Simple Pleasures

Summer is all about simple pleasures. Whether it's seeing that first tomato turning color on the vine, or cutting into a watermelon summer time is a marvelous, magical time. It takes longer than you think for a tomato to turn ripe. Watermelons take about three months to ripen. Gardening is all about patience. Early pickers are not welcome in the garden. Patience certainly pays off though. Biting into that first tomato or watermelon just brings a big smile and a deep joy to me.
The summer crops are really coming on strong right now. Harvest goes on just about everyday. There's green beans, squash, zuchinni, okra, purple hull and black eye peas, tomatoes, and cucumbers. Watermelons and cantaloupes are starting to ripen. Fall vegetables are being seeded into trays for an early start. I'm daydreaming about fall weather right now. I'm also looking forward to a week off in early October.

Sunday, June 15, 2008

Hot Fun in the Summertime

It's been hot here. Hotter than usual for this time of year. The heat comes on like a blanket. It makes me want to eat watermelons and tomato sandwiches. I'm behind on summer planting and the compost is running out. Ahhhh!!! But it will be ok. This week I will finish the summer planting. Here's what I have left to plant.....Musquee De Provence pumpkins, Potimarron and Melonette de Vendee winter squash, Boule D'Or melons, and Cannelini beans. Tomatoes, beans, cucumbers, watermelons, peppers, and eggplant are all doing well. The rows are 150ft. long. The garlic is totally dry now. It cured in the barn and is now ready to sell. The wild blackberries are starting to come on now. Last Thursday I picked four pints worth. Mulching like crazy.

Thursday, April 17, 2008

Blue Jay Way

There's so much going on lately. We bought a billy goat. His name is Zappa. He's a Boer billy. We were just going to buy some more goats to help the three girls with brush control. Then we thought well why not just get a billy. The goats are doing a most excellent job eating the brush down. They really go crazy over it. The weather here has been perfect! Spring is a beautiful time of year here on the farm. My favorite time is late in the afternoon around dusk. The garden is doing great! This morning I harvested French breakfast radishes and baby kale. About the kale. I direct seeded the kale. Well when you direct seed just about anything you need to thin it. Well if you let the kale or say radishes get big enough you can harvest the thinnings. Spring is not yet over and planning for summer is under way. Tomatoes, cucumbers, eggplant, peppers, squash, beans, and watermelons have been seeded into trays.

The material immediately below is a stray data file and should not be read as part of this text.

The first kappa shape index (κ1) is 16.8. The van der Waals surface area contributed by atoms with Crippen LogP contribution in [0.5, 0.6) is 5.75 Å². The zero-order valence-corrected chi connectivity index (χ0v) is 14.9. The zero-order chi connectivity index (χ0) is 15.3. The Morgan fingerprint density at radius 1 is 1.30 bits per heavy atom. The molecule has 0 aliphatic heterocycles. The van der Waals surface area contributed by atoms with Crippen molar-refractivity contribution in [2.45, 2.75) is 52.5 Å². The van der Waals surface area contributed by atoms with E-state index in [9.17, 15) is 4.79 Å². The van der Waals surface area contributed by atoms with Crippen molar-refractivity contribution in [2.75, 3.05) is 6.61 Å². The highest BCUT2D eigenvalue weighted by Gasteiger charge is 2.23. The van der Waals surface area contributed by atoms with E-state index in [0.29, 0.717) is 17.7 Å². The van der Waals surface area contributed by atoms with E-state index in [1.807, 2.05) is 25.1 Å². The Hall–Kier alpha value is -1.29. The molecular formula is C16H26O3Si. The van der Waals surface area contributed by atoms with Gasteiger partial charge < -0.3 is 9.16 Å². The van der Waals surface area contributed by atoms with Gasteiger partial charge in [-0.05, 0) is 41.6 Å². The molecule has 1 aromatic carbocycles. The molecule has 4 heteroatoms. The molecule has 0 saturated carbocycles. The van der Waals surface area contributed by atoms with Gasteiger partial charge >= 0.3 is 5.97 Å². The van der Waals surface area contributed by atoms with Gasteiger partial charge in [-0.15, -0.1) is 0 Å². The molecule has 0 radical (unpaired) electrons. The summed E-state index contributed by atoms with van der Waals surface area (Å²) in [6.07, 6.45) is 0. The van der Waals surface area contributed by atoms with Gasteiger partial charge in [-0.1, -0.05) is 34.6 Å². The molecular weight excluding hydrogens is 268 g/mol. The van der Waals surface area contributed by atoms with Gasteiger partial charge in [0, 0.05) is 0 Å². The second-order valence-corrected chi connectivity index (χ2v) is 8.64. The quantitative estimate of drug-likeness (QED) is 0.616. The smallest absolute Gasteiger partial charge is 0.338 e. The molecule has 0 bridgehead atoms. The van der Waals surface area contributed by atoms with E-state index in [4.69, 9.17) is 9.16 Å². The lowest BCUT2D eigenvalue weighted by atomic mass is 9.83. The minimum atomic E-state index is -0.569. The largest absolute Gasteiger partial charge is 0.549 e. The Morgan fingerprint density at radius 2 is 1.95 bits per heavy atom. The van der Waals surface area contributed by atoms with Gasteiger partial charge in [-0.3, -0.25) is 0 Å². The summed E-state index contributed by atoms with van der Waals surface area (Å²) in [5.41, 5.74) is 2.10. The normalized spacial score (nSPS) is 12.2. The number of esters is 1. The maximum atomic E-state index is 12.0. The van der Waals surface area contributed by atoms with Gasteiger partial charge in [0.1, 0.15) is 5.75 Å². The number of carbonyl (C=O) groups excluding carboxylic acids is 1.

Saturday, March 22, 2008

Donkeys and manure

Donkeys are awesome. Besides being a very noble creature. They are fun to have around. You can do all kinds of things with them. With donkeys you have jennies(female) and jacks(male). With the jennies you can train them to be ridden or carry items. They are also very good guard animals. Donkeys hate dogs and coyotes and will stomp one in a heartbeat. Loads of people have them for their sheep, goats, and cows. Jacks on the other hand are alot different. They still hate dogs and coyotes, but you can't have them around other animals except for donkeys or horses. Jacks will chase and kill goats. They can be sweet and gentle one moment and the next turn aggressive. We have a jack named Buford. We originally got him to guard the goats. But then we figured out that you can't have him and the goats together because he will chase them. The reason why he does this is because he's a stallion and the pasture and woods is his domain. You know he's the man. He pities any other fools. So we have them separate. He's very social though. He likes to hangout next to the girls on his side of the electric netting. Even though Buford can be aggressive he's ajoy to have around. On of my favorite things about him is his manure output. He makes lots of good manure for compost. One cool thing about donkeys is that they poo in big piles. They just don't go anywhere and everywhere. They have piles. It makes it so easy for hauling manure. That leads me to my next post. Manure and soil.